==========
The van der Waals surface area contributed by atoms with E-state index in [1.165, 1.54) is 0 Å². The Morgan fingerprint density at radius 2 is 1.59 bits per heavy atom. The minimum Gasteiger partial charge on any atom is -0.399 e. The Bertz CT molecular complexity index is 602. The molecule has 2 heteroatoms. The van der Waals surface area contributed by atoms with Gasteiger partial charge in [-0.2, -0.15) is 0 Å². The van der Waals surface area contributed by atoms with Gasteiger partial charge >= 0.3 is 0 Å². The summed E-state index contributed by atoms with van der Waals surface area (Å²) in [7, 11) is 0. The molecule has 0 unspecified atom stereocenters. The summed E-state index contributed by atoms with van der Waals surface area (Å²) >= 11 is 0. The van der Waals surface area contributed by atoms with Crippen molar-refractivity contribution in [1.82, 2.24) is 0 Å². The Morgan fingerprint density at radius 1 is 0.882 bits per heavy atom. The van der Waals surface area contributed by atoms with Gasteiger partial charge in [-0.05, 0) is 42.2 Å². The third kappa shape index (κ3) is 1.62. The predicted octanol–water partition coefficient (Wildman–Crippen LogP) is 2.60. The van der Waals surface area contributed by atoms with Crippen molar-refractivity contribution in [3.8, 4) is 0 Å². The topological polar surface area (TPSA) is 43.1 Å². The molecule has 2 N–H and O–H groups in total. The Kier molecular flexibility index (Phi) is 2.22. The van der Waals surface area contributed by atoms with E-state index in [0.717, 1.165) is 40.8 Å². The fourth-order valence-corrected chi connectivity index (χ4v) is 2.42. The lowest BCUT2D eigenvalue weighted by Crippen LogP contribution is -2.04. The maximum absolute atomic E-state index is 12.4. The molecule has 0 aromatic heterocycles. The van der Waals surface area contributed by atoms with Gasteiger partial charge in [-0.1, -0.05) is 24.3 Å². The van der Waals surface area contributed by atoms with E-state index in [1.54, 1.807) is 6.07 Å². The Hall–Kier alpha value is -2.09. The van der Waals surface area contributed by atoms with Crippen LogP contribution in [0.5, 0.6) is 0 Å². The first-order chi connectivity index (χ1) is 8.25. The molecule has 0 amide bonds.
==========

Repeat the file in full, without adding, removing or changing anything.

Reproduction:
The van der Waals surface area contributed by atoms with E-state index in [1.165, 1.54) is 0 Å². The Morgan fingerprint density at radius 2 is 1.59 bits per heavy atom. The minimum Gasteiger partial charge on any atom is -0.399 e. The Bertz CT molecular complexity index is 602. The molecule has 2 heteroatoms. The van der Waals surface area contributed by atoms with Gasteiger partial charge in [-0.2, -0.15) is 0 Å². The van der Waals surface area contributed by atoms with Gasteiger partial charge >= 0.3 is 0 Å². The summed E-state index contributed by atoms with van der Waals surface area (Å²) in [7, 11) is 0. The molecule has 0 unspecified atom stereocenters. The summed E-state index contributed by atoms with van der Waals surface area (Å²) >= 11 is 0. The van der Waals surface area contributed by atoms with Crippen molar-refractivity contribution in [1.82, 2.24) is 0 Å². The Morgan fingerprint density at radius 1 is 0.882 bits per heavy atom. The van der Waals surface area contributed by atoms with Gasteiger partial charge in [-0.05, 0) is 42.2 Å². The third kappa shape index (κ3) is 1.62. The predicted octanol–water partition coefficient (Wildman–Crippen LogP) is 2.60. The van der Waals surface area contributed by atoms with Crippen molar-refractivity contribution in [3.8, 4) is 0 Å². The topological polar surface area (TPSA) is 43.1 Å². The molecule has 2 N–H and O–H groups in total. The Kier molecular flexibility index (Phi) is 2.22. The van der Waals surface area contributed by atoms with E-state index in [0.717, 1.165) is 40.8 Å². The fourth-order valence-corrected chi connectivity index (χ4v) is 2.42. The lowest BCUT2D eigenvalue weighted by Crippen LogP contribution is -2.04. The maximum absolute atomic E-state index is 12.4. The molecule has 0 aromatic heterocycles. The van der Waals surface area contributed by atoms with Gasteiger partial charge in [-0.1, -0.05) is 24.3 Å². The van der Waals surface area contributed by atoms with E-state index in [1.54, 1.807) is 6.07 Å². The Hall–Kier alpha value is -2.09. The van der Waals surface area contributed by atoms with Crippen LogP contribution in [0.5, 0.6) is 0 Å². The first-order chi connectivity index (χ1) is 8.25. The molecule has 0 amide bonds.